There are several fertility options available for LGBTQ+ individuals and couples wanting to build their families, including donor eggs, gestational surrogates, donor sperm, IVF, and IUI.
Frozen eggs and embryos are cryopreserved through a process known as vitrification, which is an ultra-rapid freezing technique. Before being frozen, eggs and embryos are treated with a cryoprotectant, which helps to prevent ice crystals from forming. The eggs and embryos are then flash-frozen into a glass-like state that can be safely thawed out at a later time.
Because the practice of freezing eggs and embryos is a relatively new fertility procedure, there currently isn’t a lot of data to confirm how long frozen eggs and embryos can be stored. However, many experts believe that, as long as the freezing conditions remain the same, eggs and embryos can stay cryopreserved for an indefinite period of time.
Egg donors can be found by reviewing our egg donor database, which contains extensive details about each donor’s characteristics, medical history, intelligence, personality, family history, and more. All of our egg donors have been thoroughly screened for diseases, genetic conditions, and psychological attributes – all you have to focus on is choosing the donor that is the ideal match for you and your family-building goals.
In a fresh donor egg cycle, the egg donor and recipient’s cycles are coordinated. The donor is injected with fertility medications that trigger egg development and maturation. The eggs are retrieved from the donor’s ovaries and then combined with a partner’s or donor’s sperm so that fertilization can occur. Meanwhile, the recipient is given medication to prepare her uterus for embryo transfer.
In a frozen donor egg cycle, there is no need for cycle coordination. The egg donor still undergoes the processes of receiving medication and egg retrieval. Instead of combining the eggs with sperm, the eggs are cryopreserved and stored. When chosen, the frozen eggs are thawed, fertilized, and transferred into the recipient’s uterus.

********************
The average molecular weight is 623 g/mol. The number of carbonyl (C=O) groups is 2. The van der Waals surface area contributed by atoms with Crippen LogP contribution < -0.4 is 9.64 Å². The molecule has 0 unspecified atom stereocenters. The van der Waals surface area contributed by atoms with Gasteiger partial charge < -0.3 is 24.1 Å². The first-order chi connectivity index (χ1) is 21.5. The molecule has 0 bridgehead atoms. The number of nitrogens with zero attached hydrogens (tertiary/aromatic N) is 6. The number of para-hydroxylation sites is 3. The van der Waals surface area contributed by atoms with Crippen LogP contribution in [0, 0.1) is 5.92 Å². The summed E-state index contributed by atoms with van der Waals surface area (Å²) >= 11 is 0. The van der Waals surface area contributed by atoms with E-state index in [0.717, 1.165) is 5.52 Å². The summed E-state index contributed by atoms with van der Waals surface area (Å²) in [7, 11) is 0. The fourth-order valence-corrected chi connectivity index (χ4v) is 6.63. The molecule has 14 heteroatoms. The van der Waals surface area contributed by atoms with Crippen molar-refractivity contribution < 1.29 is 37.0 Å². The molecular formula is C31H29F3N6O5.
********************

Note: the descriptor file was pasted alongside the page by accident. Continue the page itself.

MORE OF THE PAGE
To become an egg donor, you must first complete a brief pre-screen questionnaire to see if you fulfill the most basic egg donor requirements. Once you pass the initial stage, you will then fill out a full questionnaire, which will ask you detailed questions about your health and characteristics. Once you’ve completed the full questionnaire and have been accepted, we will schedule you for an appointment so that we can evaluate your general health, reproductive health, genetics, and psychological disposition. All testing is provided at no cost to you.
If you’re interested in becoming an egg donor with Advanced Fertility Center of Chicago, please fill out our pre-screen questionnaire here.
Fertility insurance coverage varies greatly depending on your insurance plan, insurance provider, and the state you live in. Some insurance plans provide full coverage, while others cover nothing. Many insurance plans cover some services but not others. Most plans, but not all, will often cover infertility evaluation and diagnostic testing services. To learn more about fertility care and insurance, we invite you to contact us directly so that we can answer your specific questions.